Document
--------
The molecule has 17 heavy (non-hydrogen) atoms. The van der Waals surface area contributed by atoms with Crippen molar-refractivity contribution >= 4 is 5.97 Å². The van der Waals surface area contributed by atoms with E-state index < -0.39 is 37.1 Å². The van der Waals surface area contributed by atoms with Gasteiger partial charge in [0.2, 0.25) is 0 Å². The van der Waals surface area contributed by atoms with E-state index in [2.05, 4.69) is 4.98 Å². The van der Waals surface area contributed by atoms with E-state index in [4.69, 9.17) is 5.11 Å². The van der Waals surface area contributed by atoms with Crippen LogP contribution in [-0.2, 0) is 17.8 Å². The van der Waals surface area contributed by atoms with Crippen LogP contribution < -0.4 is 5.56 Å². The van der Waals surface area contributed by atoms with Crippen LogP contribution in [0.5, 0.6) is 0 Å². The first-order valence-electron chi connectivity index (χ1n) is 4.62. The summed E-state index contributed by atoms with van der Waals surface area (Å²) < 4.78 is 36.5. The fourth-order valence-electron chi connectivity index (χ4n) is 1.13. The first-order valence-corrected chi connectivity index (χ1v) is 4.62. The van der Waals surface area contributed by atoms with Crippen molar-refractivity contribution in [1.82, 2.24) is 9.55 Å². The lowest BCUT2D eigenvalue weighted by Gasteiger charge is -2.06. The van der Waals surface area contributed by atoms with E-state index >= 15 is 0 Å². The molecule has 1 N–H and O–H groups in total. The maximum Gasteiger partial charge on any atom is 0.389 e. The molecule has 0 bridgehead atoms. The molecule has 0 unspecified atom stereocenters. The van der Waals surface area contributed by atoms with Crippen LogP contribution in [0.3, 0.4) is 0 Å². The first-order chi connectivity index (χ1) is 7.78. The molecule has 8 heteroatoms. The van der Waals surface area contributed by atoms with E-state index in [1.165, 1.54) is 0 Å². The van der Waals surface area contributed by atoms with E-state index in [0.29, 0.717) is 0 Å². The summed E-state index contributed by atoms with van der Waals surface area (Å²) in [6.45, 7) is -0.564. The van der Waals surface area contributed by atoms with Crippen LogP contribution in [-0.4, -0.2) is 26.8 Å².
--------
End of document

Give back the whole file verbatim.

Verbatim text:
The molecule has 17 heavy (non-hydrogen) atoms. The van der Waals surface area contributed by atoms with Crippen molar-refractivity contribution >= 4 is 5.97 Å². The van der Waals surface area contributed by atoms with E-state index < -0.39 is 37.1 Å². The van der Waals surface area contributed by atoms with Gasteiger partial charge in [0.2, 0.25) is 0 Å². The van der Waals surface area contributed by atoms with E-state index in [2.05, 4.69) is 4.98 Å². The van der Waals surface area contributed by atoms with E-state index in [4.69, 9.17) is 5.11 Å². The van der Waals surface area contributed by atoms with Crippen LogP contribution in [-0.2, 0) is 17.8 Å². The van der Waals surface area contributed by atoms with Crippen LogP contribution < -0.4 is 5.56 Å². The van der Waals surface area contributed by atoms with Crippen LogP contribution in [0.5, 0.6) is 0 Å². The first-order valence-electron chi connectivity index (χ1n) is 4.62. The summed E-state index contributed by atoms with van der Waals surface area (Å²) < 4.78 is 36.5. The fourth-order valence-electron chi connectivity index (χ4n) is 1.13. The first-order valence-corrected chi connectivity index (χ1v) is 4.62. The van der Waals surface area contributed by atoms with Crippen molar-refractivity contribution in [1.82, 2.24) is 9.55 Å². The lowest BCUT2D eigenvalue weighted by Gasteiger charge is -2.06. The van der Waals surface area contributed by atoms with E-state index >= 15 is 0 Å². The molecule has 1 N–H and O–H groups in total. The maximum Gasteiger partial charge on any atom is 0.389 e. The molecule has 0 bridgehead atoms. The molecule has 0 unspecified atom stereocenters. The van der Waals surface area contributed by atoms with Crippen LogP contribution in [0.3, 0.4) is 0 Å². The first-order chi connectivity index (χ1) is 7.78. The molecule has 8 heteroatoms. The van der Waals surface area contributed by atoms with E-state index in [1.165, 1.54) is 0 Å². The van der Waals surface area contributed by atoms with E-state index in [0.29, 0.717) is 0 Å². The summed E-state index contributed by atoms with van der Waals surface area (Å²) in [6.45, 7) is -0.564. The van der Waals surface area contributed by atoms with Crippen LogP contribution in [-0.4, -0.2) is 26.8 Å².